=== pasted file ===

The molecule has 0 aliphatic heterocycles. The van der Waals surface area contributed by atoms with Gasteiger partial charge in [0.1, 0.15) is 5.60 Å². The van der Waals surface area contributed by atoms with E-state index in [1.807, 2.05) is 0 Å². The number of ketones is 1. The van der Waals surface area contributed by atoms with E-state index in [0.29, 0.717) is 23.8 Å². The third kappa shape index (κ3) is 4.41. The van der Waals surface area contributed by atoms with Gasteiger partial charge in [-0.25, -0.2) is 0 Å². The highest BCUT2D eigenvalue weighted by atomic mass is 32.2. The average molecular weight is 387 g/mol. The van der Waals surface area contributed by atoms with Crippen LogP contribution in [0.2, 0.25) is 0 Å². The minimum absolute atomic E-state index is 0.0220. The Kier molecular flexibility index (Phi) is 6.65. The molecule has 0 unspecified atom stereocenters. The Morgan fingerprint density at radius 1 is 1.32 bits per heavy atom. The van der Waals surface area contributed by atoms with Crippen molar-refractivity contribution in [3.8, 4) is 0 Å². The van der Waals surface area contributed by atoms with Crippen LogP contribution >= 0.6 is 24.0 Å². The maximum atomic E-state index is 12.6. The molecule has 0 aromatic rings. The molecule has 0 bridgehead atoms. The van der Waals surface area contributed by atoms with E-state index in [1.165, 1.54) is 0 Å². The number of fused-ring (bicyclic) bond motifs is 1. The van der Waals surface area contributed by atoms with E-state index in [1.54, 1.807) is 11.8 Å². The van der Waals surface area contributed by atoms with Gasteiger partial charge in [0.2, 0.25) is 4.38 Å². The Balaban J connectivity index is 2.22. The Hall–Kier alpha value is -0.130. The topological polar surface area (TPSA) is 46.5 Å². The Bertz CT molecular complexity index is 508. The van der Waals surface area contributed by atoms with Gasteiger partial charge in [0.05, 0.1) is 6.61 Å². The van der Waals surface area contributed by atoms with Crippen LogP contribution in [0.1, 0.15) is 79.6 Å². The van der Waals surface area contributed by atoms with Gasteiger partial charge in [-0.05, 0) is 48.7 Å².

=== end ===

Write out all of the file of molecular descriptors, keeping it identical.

The molecule has 0 aliphatic heterocycles. The van der Waals surface area contributed by atoms with Gasteiger partial charge in [0.1, 0.15) is 5.60 Å². The van der Waals surface area contributed by atoms with E-state index in [1.807, 2.05) is 0 Å². The number of ketones is 1. The van der Waals surface area contributed by atoms with E-state index in [0.29, 0.717) is 23.8 Å². The third kappa shape index (κ3) is 4.41. The van der Waals surface area contributed by atoms with Gasteiger partial charge in [-0.25, -0.2) is 0 Å². The highest BCUT2D eigenvalue weighted by atomic mass is 32.2. The average molecular weight is 387 g/mol. The van der Waals surface area contributed by atoms with Crippen LogP contribution in [0.2, 0.25) is 0 Å². The minimum absolute atomic E-state index is 0.0220. The Kier molecular flexibility index (Phi) is 6.65. The molecule has 0 unspecified atom stereocenters. The Morgan fingerprint density at radius 1 is 1.32 bits per heavy atom. The van der Waals surface area contributed by atoms with Crippen molar-refractivity contribution in [3.8, 4) is 0 Å². The van der Waals surface area contributed by atoms with Crippen LogP contribution >= 0.6 is 24.0 Å². The maximum atomic E-state index is 12.6. The molecule has 0 aromatic rings. The molecule has 0 bridgehead atoms. The van der Waals surface area contributed by atoms with E-state index in [1.165, 1.54) is 0 Å². The number of fused-ring (bicyclic) bond motifs is 1. The van der Waals surface area contributed by atoms with E-state index in [1.54, 1.807) is 11.8 Å². The van der Waals surface area contributed by atoms with Gasteiger partial charge in [0.2, 0.25) is 4.38 Å². The Balaban J connectivity index is 2.22. The Hall–Kier alpha value is -0.130. The topological polar surface area (TPSA) is 46.5 Å². The Bertz CT molecular complexity index is 508. The van der Waals surface area contributed by atoms with Gasteiger partial charge in [0.05, 0.1) is 6.61 Å². The van der Waals surface area contributed by atoms with Crippen LogP contribution in [0.1, 0.15) is 79.6 Å². The van der Waals surface area contributed by atoms with Gasteiger partial charge in [-0.05, 0) is 48.7 Å².